How many of the following statements do you agree with?

  • I have the email notification turned on for my computer and/or mobile
  • I put my mobile phone on ‘vibrate’, so although not disruptive to others, I know when I’m needed
  • I check my phone in the evenings / weekends / holidays
  • I have an open door policy
  • When I wake up, the first thing I reach for is my phone
  • I use 30 seconds of downtime (perhaps in a lift, or in a queue) to check my social media feed
  • I have the notifications for my news app turned on
  • I believe to be busy, is to be successful
  • I clock watch
  • I sacrifice family / friends / social events because I ‘don’t have time’

If you agreed with just one of these points, you’re probably addicted to distraction.

The good news is that you’re not alone.

I would wager that 95% of the professional population are also distraction-aholics, and really, it’s no surprise.

The business world today moves fast. The focus is always on making people, processes and systems more efficient, effective and productive. But why?

So that we can have more meaningful lives? Or is it so we can spend more time “being busy”?

The Problem With Distraction.

You see, the issue with distraction is not that the fact that it is there.

Let’s face it, in the modern world of work, it’s not going anywhere. The issue centres entirely on our thoughts and reactions to the distractions around us.

A constant state of flux is tiring and so we need to build our resilience to life on the corporate ladder. This is what the top 5% of professionals do.

Why Make An Effort To Be Present?

The great thing about presence is that it nurtures a spectrum of professional skills that keep us competitive.

Leading psychologists Michael Sinclair and Jose Sydal have highlighted just some of the side-effects that this type of ‘mental strength’ can include:

  • Feeling more motivated and energetic
  • Being more productive and effective
  • Decreased stress levels
  • Improved memory and concentration
  • Enhanced intuition and creativity
  • Improved communications skills and work relationships.

They even reference the late Steve Jobs to offer some business creditability:

“If you just sit and observe, you will see how restless your mind is. If you try to calm it, it only makes it worse, but over time it does calm, and when it does, there’s room to hear more subtle things – that’s when your intuition starts to blossom and you start to see things more clearly and be in the present more. Your mind just slows down, and you see a tremendous expanse in the moment. You see so much more than you could see before. It’s a discipline, you have to practice it.”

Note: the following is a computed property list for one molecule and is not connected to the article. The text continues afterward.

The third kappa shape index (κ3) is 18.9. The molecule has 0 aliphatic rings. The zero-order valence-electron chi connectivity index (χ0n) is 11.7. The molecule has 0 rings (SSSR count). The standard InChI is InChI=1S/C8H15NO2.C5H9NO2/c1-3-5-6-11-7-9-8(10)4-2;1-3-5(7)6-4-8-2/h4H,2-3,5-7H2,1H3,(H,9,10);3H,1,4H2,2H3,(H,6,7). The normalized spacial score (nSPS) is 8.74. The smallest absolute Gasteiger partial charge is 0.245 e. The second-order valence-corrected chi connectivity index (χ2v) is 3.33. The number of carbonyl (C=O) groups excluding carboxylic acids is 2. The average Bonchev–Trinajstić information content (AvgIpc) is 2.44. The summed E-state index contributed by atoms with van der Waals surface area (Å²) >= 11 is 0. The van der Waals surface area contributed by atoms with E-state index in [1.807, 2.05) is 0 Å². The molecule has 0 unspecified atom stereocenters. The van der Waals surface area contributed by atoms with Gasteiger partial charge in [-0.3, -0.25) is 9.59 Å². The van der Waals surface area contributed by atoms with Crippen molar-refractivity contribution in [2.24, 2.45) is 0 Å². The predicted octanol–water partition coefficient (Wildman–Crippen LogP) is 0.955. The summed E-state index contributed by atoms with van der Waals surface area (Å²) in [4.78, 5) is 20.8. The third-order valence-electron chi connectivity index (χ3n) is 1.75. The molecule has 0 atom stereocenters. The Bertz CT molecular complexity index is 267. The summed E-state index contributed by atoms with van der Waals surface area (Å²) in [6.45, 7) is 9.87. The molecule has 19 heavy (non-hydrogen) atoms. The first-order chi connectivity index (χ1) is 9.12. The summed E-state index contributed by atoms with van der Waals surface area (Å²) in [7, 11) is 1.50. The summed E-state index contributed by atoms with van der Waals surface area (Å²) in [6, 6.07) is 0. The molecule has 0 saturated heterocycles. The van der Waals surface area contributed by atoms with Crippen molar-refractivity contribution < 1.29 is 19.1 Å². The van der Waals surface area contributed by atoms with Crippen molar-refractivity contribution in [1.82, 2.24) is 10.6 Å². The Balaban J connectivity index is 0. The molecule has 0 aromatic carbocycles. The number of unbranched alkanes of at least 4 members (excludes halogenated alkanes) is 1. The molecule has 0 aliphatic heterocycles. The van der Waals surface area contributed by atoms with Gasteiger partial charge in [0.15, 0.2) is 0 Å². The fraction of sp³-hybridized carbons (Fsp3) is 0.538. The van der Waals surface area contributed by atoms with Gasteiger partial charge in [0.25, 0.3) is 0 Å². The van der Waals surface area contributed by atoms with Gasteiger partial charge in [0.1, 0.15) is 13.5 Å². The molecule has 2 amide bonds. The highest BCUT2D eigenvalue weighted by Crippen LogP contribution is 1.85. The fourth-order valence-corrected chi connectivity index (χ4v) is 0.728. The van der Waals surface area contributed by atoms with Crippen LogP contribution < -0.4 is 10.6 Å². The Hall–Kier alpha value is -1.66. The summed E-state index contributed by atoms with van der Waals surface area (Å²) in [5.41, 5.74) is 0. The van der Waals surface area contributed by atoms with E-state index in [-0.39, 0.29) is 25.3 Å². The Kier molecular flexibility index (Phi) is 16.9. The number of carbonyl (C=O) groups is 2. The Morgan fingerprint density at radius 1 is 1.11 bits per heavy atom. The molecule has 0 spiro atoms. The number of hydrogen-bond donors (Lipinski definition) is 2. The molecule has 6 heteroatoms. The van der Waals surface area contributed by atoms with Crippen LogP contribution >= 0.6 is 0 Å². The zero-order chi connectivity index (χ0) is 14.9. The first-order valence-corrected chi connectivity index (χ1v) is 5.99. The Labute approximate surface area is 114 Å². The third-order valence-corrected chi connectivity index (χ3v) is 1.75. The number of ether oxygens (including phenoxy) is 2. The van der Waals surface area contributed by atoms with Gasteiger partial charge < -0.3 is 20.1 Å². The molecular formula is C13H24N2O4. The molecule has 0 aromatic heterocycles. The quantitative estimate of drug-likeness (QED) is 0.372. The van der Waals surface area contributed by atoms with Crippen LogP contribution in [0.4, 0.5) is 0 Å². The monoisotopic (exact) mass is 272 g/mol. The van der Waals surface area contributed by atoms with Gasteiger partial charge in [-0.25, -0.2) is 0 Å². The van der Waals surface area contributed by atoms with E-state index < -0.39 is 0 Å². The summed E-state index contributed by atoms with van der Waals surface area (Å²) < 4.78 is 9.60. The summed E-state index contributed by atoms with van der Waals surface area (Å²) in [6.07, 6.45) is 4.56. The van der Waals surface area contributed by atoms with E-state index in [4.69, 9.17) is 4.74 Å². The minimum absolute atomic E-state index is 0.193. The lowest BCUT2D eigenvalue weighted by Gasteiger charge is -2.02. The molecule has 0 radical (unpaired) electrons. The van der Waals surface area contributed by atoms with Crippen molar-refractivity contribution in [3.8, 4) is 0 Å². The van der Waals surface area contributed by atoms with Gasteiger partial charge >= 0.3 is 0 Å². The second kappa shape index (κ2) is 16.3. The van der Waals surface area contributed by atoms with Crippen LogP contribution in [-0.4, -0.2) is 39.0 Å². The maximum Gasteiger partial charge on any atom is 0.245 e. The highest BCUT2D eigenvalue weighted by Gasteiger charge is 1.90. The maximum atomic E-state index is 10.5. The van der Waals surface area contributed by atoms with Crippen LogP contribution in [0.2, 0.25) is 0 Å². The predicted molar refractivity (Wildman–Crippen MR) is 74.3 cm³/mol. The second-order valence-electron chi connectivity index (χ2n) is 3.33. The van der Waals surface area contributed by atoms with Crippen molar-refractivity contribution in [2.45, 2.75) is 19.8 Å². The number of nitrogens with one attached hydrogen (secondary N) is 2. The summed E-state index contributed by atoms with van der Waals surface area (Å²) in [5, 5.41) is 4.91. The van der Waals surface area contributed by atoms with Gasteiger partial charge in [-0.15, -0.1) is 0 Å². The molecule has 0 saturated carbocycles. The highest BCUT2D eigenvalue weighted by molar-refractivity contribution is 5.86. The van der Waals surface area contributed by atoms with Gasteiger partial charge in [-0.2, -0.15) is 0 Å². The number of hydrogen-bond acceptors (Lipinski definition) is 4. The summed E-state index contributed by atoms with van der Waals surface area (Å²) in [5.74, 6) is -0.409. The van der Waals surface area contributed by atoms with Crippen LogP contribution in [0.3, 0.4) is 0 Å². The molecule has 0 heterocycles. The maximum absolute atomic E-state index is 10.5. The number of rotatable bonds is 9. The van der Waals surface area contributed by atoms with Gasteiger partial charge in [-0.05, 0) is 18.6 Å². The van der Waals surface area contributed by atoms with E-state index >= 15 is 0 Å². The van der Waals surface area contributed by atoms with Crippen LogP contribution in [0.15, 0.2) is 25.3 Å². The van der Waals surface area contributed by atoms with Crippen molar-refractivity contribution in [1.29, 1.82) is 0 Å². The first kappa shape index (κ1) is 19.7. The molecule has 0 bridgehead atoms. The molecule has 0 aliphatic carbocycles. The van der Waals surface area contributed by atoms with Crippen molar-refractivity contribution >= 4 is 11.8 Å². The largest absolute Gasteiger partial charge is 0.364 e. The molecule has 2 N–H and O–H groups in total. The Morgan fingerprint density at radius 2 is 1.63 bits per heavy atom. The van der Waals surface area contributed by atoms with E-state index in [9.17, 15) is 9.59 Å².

How To Be Present.

What if I told you there was an existing method scientifically proven to build your skills in resilience, presence and control?

A technique used by the top 5% of professionals to maintain an edge on the competitive ladder without risk to their energy, positivity and stamina.

What if I told you this approach to staying at the top of your game, was called ‘Mindfulness’?

The Meditation Myth about Mindfulness.

As Matthew E. May explains in his April 2016 New York Times article:

“There are two approaches to mindfulness: Eastern and Western. The Eastern view indeed positions meditation as an essential tool in achieving a mindful state. But the Eastern view is more about quieting the mind and suspending thought. This philosophy is almost the complete opposite of the Western view of mindfulness which centres on active thinking.”

He goes on to argue that:

“Given the speed of change today, it may not be realistic to suspend or stop thinking. Rather, we need to actively think through problems in new ways to achieve innovative elegant solutions.”

Mindfulness For Leaders.

Mindfulness in an ‘in vogue’ topic at the moment and many businesses are adopting mindfulness programs, methods and techniques into their leadership and development programs to build resilience and mental strength in their top talent.

They’re on the right track. Work-specific research in the last 6 years has shown empirically that mindfulness can: